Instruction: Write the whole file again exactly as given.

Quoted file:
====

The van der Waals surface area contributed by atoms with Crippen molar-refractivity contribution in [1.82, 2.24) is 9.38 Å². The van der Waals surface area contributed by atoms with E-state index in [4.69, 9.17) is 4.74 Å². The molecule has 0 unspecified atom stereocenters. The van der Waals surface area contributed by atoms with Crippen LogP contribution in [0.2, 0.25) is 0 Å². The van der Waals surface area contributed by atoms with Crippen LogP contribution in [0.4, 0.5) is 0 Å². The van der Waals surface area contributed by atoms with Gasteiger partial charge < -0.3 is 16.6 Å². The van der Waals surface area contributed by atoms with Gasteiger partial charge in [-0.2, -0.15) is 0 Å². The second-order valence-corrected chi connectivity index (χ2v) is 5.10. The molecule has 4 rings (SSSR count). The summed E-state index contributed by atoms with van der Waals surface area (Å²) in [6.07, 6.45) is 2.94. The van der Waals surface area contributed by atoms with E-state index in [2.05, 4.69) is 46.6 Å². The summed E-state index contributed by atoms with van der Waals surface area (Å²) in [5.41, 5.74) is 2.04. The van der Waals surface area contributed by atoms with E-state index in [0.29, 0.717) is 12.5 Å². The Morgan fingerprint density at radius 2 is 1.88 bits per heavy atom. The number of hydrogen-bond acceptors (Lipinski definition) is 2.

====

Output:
The van der Waals surface area contributed by atoms with Crippen molar-refractivity contribution in [1.82, 2.24) is 9.38 Å². The van der Waals surface area contributed by atoms with E-state index in [4.69, 9.17) is 4.74 Å². The molecule has 0 unspecified atom stereocenters. The van der Waals surface area contributed by atoms with Crippen LogP contribution in [0.2, 0.25) is 0 Å². The van der Waals surface area contributed by atoms with Crippen LogP contribution in [0.4, 0.5) is 0 Å². The van der Waals surface area contributed by atoms with Gasteiger partial charge < -0.3 is 16.6 Å². The van der Waals surface area contributed by atoms with Gasteiger partial charge in [-0.2, -0.15) is 0 Å². The second-order valence-corrected chi connectivity index (χ2v) is 5.10. The molecule has 4 rings (SSSR count). The summed E-state index contributed by atoms with van der Waals surface area (Å²) in [6.07, 6.45) is 2.94. The van der Waals surface area contributed by atoms with E-state index in [2.05, 4.69) is 46.6 Å². The summed E-state index contributed by atoms with van der Waals surface area (Å²) in [5.41, 5.74) is 2.04. The van der Waals surface area contributed by atoms with E-state index in [0.29, 0.717) is 12.5 Å². The Morgan fingerprint density at radius 2 is 1.88 bits per heavy atom. The number of hydrogen-bond acceptors (Lipinski definition) is 2.